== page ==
Tuesday, August 19, 2014

False Allegations-How do you defend against false allegations of abuse?

Mark Swarthout Law & Legal Issues Supervisor

If you did abuse your child, stay away, hire a good criminal defense attorney, and get psychological help. Your child needs a parent, but not enough to have to tolerate abuse. A child's rights to be free from harm, always takes precedence over any parent's rights.
Defending Against False Accusations of Abuse
(Ed.- Falsely accusing your former spouse of child abuse is a common tactic in the Family Court System. Don't be surprised if your ex throws this one at you. Given the current political and social attitude towards child abusers. It has become a witch hunt to eradicate these animals from our society. Because you are going through a divorce the chances that this tactic will be used are very good. The reason is simple: "If you are accused of being an abuser, then the kids will go to mom and you will pay through the nose to support her.")
First, you must fully understand that when defending abuse cases the accused is guilty until proved innocent. It is arguably the one crime or tort where the accused must literally try and prove a negative. To do so, please know that most judges and juries will err on the side of caution - on the side of a woman's or child's abuse outcry.
There are three types of accusers:
1. Malicious
2. Mental
3. Mistaken
While only 2%-5% of abuse allegations are false; ones made in bad faith with malice aforethought, another 60% or more are unfounded, or without foundation. It is essential that your defense team be adept at adjoining science with the law. In other words, your case will require an expert, or experts to work with your attorney because most attorneys do not understand what source misattributions are, or what other conditions could cause bilateral retinal hemorrhages, or the significance of male propensity testing in an abuse case.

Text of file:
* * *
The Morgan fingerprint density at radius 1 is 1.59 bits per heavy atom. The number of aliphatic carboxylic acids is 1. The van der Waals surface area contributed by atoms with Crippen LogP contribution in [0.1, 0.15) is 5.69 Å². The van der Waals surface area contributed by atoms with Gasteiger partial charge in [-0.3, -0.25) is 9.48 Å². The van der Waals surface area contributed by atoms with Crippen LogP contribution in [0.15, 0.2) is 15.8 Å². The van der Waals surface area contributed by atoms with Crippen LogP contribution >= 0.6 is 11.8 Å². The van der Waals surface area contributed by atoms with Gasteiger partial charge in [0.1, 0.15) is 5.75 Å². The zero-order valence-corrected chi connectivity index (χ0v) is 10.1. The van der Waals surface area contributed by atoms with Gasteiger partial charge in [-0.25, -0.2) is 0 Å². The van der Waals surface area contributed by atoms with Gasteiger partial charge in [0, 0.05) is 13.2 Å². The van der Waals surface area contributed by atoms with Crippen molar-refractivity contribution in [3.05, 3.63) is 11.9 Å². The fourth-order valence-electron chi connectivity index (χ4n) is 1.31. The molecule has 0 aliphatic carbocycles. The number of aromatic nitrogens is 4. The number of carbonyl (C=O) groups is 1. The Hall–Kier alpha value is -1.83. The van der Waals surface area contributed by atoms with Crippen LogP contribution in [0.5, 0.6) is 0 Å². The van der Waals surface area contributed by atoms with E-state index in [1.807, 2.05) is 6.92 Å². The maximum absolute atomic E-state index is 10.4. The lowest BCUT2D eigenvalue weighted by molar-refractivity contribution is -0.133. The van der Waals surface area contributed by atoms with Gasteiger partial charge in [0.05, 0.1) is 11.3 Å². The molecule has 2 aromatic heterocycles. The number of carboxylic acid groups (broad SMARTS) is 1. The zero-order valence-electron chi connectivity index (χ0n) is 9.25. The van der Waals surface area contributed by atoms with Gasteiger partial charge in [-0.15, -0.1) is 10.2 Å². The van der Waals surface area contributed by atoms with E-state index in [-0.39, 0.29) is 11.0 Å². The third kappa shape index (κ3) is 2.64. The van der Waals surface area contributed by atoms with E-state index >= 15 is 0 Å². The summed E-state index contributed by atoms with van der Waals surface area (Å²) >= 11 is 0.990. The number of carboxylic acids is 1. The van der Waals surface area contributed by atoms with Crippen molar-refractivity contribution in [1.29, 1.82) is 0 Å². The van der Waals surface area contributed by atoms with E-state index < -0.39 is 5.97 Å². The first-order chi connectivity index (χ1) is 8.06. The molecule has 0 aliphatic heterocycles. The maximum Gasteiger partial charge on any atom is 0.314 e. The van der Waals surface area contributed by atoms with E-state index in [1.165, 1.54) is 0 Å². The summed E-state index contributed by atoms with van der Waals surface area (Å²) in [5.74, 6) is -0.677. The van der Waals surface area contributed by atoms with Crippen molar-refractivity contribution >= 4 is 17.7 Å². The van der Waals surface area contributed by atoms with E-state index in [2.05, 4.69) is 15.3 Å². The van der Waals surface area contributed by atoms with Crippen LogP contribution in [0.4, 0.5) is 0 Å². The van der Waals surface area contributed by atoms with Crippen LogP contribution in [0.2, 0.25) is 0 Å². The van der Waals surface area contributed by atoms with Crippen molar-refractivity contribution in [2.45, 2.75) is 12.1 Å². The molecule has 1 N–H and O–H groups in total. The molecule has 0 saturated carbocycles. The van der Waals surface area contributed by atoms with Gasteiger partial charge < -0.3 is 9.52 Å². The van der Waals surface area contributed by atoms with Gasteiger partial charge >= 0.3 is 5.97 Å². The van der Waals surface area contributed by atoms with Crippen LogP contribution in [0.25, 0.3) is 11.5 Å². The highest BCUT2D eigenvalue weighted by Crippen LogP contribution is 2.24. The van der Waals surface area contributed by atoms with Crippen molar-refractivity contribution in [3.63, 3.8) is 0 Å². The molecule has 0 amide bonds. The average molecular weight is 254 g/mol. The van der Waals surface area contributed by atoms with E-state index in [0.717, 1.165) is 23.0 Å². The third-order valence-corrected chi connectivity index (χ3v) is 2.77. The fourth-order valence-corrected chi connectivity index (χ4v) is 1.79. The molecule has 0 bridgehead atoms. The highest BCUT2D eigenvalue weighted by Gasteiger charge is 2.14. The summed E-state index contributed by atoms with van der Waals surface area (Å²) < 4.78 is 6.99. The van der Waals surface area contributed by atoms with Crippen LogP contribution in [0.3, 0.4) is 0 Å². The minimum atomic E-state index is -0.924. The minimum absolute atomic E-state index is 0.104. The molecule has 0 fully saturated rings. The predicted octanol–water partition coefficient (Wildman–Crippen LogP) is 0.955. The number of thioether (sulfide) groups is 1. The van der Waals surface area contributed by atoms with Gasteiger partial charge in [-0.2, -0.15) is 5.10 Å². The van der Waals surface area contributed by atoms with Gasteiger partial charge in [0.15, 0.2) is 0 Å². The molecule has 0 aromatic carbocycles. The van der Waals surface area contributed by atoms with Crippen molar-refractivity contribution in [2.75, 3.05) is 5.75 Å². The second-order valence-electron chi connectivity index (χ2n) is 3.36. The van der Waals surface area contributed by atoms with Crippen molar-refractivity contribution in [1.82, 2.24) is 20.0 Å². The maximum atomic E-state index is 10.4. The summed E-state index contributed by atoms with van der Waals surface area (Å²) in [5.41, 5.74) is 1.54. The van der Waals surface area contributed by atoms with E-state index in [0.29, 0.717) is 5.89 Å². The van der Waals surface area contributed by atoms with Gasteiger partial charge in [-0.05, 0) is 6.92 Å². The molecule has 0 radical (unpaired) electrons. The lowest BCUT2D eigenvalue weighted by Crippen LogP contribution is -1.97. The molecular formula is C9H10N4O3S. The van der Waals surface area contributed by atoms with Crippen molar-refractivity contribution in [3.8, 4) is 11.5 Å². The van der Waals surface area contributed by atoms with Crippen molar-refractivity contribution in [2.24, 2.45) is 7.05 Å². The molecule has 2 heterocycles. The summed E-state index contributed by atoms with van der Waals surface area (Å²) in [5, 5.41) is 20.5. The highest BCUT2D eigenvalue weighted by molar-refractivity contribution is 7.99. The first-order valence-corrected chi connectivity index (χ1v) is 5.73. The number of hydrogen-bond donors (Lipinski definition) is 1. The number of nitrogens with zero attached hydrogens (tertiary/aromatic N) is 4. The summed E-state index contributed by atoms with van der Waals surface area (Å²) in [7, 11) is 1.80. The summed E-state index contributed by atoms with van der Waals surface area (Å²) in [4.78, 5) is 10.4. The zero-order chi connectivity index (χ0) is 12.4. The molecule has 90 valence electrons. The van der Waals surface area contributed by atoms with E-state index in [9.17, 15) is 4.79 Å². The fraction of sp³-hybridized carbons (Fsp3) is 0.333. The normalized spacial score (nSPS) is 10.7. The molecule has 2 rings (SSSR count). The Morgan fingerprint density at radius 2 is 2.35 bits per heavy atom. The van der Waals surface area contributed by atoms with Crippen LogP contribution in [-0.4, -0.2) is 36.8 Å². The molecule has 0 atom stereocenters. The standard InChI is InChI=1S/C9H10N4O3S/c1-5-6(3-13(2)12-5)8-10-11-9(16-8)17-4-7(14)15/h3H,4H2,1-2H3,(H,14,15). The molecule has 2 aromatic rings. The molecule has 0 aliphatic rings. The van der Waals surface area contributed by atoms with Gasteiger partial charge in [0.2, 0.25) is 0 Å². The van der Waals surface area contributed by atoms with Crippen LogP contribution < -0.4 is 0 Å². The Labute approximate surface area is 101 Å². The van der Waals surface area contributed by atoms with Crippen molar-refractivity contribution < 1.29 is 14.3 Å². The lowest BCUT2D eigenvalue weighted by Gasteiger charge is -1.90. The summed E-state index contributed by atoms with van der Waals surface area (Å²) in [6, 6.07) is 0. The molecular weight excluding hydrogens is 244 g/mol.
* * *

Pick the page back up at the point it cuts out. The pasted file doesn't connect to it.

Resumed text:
It is essential you choose the correct attorney(s) to litigate (notice I did not type mediate) your case(s) in juvenile, family, criminal, and/or administrative law court. You may also need a forensic trial expert consultant to work with your litigator(s) and help she/he/them with questions on Direct and Cross Examination of all witnesses, especially experts.
Impeaching a young child's outcry of sexual abuse cannot be done alone by an attorney without an expert reviewing and critiquing the child's forensic interview on DVD/Video/Audio/Transcript, therapists' session progress notes, medical rape exam report, and CPS/Police Intake notes, reports, et al. Lawyers can only conduct cross examination and recross of adverse witnesses in court. They cannot issue reports that can come into evidence on the record and cannot testify in court as experts to reasonable degrees of scientific certainty.
Make no mistake. In cases of he said - she said - and/or what a young child said - with no proof or evidence, your win or loss in court may very well come down to a battle of the experts. And I can tell you, from my 25 years of experience in this field, they are not all created equal. But, take solace in knowing that an aggressive and proactive defense team and strategy can intimidate and force the prosecution/plaintiff/petitioner into a settlement; one that not only can clear your good name, but also afford you normal parenting time with your child(ren).
You should realize the impact that child abuse allegations or charges may have on your life. As a suspect in an abuse case, you may have your child or children removed from your care, lose custody or visitation rights, be arrested and jailed, ruin your future career prospects, and in some cases, have friends and relatives turn against you. If it is a sexual abuse charge, add to the list having criminal charges filed against you, your name added to a Central Registry of potential child abusers, and label yourself a sex offender.
This is all before you have been convicted, possibly not even charged with anything, and are supposedly presumed innocent until proved guilty. You may find yourself fighting charges in civil, criminal and juvenile court, sometimes all at the same time. If convicted, you may be sentenced for up to life in prison depending on the charge and the state in which you are convicted.